Are City Villages the Answer to London’s Housing Crisis?

24 March by


Lord Adonis, labour peer, has argued the case for creating ‘city villages’ across London to address the acute housing shortage.  He suggests we need “a powerful new reforming zeal, promoting new and better models of home building, urban regeneration, and partnership between public and private sectors and local and national government."

City villages are areas of redevelopment and regeneration within the cities, they would comprise “socially mixed, multi-tenure housing”, planned not just as housing developments, but as entire communities with integral and modern commercial, retail and transport facilities.

Last week a newly formed think tank IPPR’s City Villages: More Homes, Better Communities was launched at the Royal Institute of British Architects.  It’s overarching message was that any regeneration would require vision, patience and real engagement with the communities.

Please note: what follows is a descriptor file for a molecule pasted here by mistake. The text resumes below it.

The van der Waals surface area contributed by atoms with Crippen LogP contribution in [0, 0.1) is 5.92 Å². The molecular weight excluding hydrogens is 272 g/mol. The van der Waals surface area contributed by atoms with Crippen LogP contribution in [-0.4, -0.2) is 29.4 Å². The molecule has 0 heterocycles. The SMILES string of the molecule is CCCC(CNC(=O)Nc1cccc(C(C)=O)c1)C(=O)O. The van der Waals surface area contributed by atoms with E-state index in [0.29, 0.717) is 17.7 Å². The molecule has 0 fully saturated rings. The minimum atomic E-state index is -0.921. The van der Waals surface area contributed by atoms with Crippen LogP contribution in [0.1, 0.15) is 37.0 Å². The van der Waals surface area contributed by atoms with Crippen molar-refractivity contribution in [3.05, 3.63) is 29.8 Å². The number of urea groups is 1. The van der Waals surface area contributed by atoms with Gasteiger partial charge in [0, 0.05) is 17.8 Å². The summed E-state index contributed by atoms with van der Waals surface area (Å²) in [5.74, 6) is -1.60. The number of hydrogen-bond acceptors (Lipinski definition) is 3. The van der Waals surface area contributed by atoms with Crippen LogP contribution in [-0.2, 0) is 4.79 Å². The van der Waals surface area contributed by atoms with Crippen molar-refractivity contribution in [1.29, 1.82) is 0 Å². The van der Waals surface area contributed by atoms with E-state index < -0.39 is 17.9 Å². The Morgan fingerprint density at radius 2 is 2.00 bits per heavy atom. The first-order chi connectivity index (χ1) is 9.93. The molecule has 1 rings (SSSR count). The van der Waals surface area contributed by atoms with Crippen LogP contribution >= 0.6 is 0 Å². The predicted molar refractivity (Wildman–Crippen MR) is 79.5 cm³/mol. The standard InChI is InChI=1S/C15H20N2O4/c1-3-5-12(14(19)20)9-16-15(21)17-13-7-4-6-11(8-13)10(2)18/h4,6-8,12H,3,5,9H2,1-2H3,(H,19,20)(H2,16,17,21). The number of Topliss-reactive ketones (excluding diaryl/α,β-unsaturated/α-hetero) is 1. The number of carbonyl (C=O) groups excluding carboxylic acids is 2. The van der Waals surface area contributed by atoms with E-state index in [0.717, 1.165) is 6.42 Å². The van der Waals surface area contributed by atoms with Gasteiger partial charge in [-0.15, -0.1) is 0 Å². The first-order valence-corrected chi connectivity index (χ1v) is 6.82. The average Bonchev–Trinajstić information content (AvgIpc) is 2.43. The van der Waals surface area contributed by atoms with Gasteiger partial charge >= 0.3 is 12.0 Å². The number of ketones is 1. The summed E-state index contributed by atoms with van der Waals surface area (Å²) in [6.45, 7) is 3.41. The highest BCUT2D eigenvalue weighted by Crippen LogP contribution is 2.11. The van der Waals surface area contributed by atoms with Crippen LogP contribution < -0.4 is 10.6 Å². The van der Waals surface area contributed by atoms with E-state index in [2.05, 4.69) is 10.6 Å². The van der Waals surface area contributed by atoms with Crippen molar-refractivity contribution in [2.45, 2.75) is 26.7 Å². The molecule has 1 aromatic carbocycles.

Speaking at the London-focused event, Lord Adonis argued that the demolition and rebuild of London’s housing estates as denser, more mixed communities offered a route to resolving the capital’s housing shortage while also turning large swathes of the city into more pleasant places to live. His research had shown that there could be as many as 3,500 housing estates of a “reasonable size” across London that could benefit from some level of regeneration.

However, residents of existing housing, proposed for demolition, are understandable nervous about inviting in the wrecking ball, even with the promise of new and improved standards of housing.

Read more about city villages